17.2. plural.py, stage 1

## 17.2. plural.py, stage 1

So you're looking at words, which at least in English are strings of characters. And you have rules that say you need to find different combinations of characters, and then do different things to them. This sounds like a job for regular expressions.

### Example 17.1. plural1.py

```
import re

def plural(noun):
if re.search('[sxz]\$', noun):
return re.sub('\$', 'es', noun)
elif re.search('[^aeioudgkprt]h\$', noun):
return re.sub('\$', 'es', noun)
elif re.search('[^aeiou]y\$', noun):
return re.sub('y\$', 'ies', noun)
else:
return noun + 's'
```
 OK, this is a regular expression, but it uses a syntax you didn't see in Chapter 7, Regular Expressions. The square brackets mean “match exactly one of these characters”. So [sxz] means “s, or x, or z”, but only one of them. The \$ should be familiar; it matches the end of string. So you're checking to see if noun ends with s, x, or z. This re.sub function performs regular expression-based string substitutions. Let's look at it in more detail.

### Example 17.2. Introducing re.sub

```>>> import re
>>> re.search('[abc]', 'Mark')
<_sre.SRE_Match object at 0x001C1FA8>
>>> re.sub('[abc]', 'o', 'Mark')
'Mork'
>>> re.sub('[abc]', 'o', 'rock')
'rook'
>>> re.sub('[abc]', 'o', 'caps')
'oops'
```
 Does the string Mark contain a, b, or c? Yes, it contains a. OK, now find a, b, or c, and replace it with o. Mark becomes Mork. The same function turns rock into rook. You might think this would turn caps into oaps, but it doesn't. re.sub replaces all of the matches, not just the first one. So this regular expression turns caps into oops, because both the c and the a get turned into o.

### Example 17.3. Back to plural1.py

```
import re

def plural(noun):
if re.search('[sxz]\$', noun):
return re.sub('\$', 'es', noun)
elif re.search('[^aeioudgkprt]h\$', noun):
return re.sub('\$', 'es', noun)
elif re.search('[^aeiou]y\$', noun):
return re.sub('y\$', 'ies', noun)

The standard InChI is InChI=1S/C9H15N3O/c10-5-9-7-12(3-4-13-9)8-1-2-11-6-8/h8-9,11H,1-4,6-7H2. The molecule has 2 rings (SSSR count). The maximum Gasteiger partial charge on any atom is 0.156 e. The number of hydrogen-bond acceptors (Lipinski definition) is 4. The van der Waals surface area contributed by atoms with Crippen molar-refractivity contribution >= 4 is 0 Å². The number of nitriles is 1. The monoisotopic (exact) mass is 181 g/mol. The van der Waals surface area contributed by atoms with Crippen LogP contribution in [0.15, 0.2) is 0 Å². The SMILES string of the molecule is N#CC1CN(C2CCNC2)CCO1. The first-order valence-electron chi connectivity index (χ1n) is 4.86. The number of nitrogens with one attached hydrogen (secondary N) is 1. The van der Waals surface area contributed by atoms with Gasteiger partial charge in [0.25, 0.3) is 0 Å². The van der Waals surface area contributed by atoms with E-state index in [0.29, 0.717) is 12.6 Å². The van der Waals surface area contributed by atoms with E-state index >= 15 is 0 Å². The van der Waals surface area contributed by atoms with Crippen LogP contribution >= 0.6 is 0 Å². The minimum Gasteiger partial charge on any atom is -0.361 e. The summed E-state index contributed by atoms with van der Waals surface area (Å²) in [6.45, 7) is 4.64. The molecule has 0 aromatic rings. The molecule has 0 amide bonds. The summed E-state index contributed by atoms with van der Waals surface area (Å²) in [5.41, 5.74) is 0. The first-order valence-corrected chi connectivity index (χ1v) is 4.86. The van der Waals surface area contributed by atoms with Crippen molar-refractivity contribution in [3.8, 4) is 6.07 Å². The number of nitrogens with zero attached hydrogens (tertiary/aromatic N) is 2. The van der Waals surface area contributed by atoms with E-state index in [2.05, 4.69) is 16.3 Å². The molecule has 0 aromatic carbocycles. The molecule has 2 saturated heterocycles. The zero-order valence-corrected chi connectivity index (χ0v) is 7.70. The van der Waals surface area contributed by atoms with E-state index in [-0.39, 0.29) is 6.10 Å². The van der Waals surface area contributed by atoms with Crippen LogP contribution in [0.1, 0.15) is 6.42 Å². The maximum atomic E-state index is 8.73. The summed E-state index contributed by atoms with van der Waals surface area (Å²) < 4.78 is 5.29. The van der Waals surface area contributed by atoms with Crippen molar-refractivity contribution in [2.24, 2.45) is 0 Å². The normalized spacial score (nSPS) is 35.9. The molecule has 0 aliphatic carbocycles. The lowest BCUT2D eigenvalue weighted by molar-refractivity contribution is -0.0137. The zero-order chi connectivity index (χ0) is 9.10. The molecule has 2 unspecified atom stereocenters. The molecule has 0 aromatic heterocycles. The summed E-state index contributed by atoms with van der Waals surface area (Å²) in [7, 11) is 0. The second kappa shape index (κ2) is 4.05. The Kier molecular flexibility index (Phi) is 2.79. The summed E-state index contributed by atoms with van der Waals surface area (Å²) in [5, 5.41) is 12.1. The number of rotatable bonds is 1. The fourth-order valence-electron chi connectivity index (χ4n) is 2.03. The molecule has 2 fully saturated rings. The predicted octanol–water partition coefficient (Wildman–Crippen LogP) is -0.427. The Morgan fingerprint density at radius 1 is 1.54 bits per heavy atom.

else:
return noun + 's'
```
 Back to the plural function. What are you doing? You're replacing the end of string with es. In other words, adding es to the string. You could accomplish the same thing with string concatenation, for example noun + 'es', but I'm using regular expressions for everything, for consistency, for reasons that will become clear later in the chapter. Look closely, this is another new variation. The ^ as the first character inside the square brackets means something special: negation. [^abc] means “any single character except a, b, or c”. So [^aeioudgkprt] means any character except a, e, i, o, u, d, g, k, p, r, or t. Then that character needs to be followed by h, followed by end of string. You're looking for words that end in H where the H can be heard. Same pattern here: match words that end in Y, where the character before the Y is not a, e, i, o, or u. You're looking for words that end in Y that sounds like I.

### Example 17.4. More on negation regular expressions

```>>> import re
>>> re.search('[^aeiou]y\$', 'vacancy')
<_sre.SRE_Match object at 0x001C1FA8>
>>> re.search('[^aeiou]y\$', 'boy')
>>>
>>> re.search('[^aeiou]y\$', 'day')
>>>
>>> re.search('[^aeiou]y\$', 'pita')
>>>
```
 vacancy matches this regular expression, because it ends in cy, and c is not a, e, i, o, or u. boy does not match, because it ends in oy, and you specifically said that the character before the y could not be o. day does not match, because it ends in ay. pita does not match, because it does not end in y.

### Example 17.5. More on re.sub

```>>> re.sub('y\$', 'ies', 'vacancy')
'vacancies'
>>> re.sub('y\$', 'ies', 'agency')
'agencies'
>>> re.sub('([^aeiou])y\$', r'\1ies', 'vacancy')
'vacancies'
```
 This regular expression turns vacancy into vacancies and agency into agencies, which is what you wanted. Note that it would also turn boy into boies, but that will never happen in the function because you did that re.search first to find out whether you should do this re.sub. Just in passing, I want to point out that it is possible to combine these two regular expressions (one to find out if the rule applies, and another to actually apply it) into a single regular expression. Here's what that would look like. Most of it should look familiar: you're using a remembered group, which you learned in Section 7.6, “Case study: Parsing Phone Numbers”, to remember the character before the y. Then in the substitution string, you use a new syntax, \1, which means “hey, that first group you remembered? put it here”. In this case, you remember the c before the y, and then when you do the substitution, you substitute c in place of c, and ies in place of y. (If you have more than one remembered group, you can use \2 and \3 and so on.)

Regular expression substitutions are extremely powerful, and the \1 syntax makes them even more powerful. But combining the entire operation into one regular expression is also much harder to read, and it doesn't directly map to the way you first described the pluralizing rules. You originally laid out rules like “if the word ends in S, X, or Z, then add ES”. And if you look at this function, you have two lines of code that say “if the word ends in S, X, or Z, then add ES”. It doesn't get much more direct than that.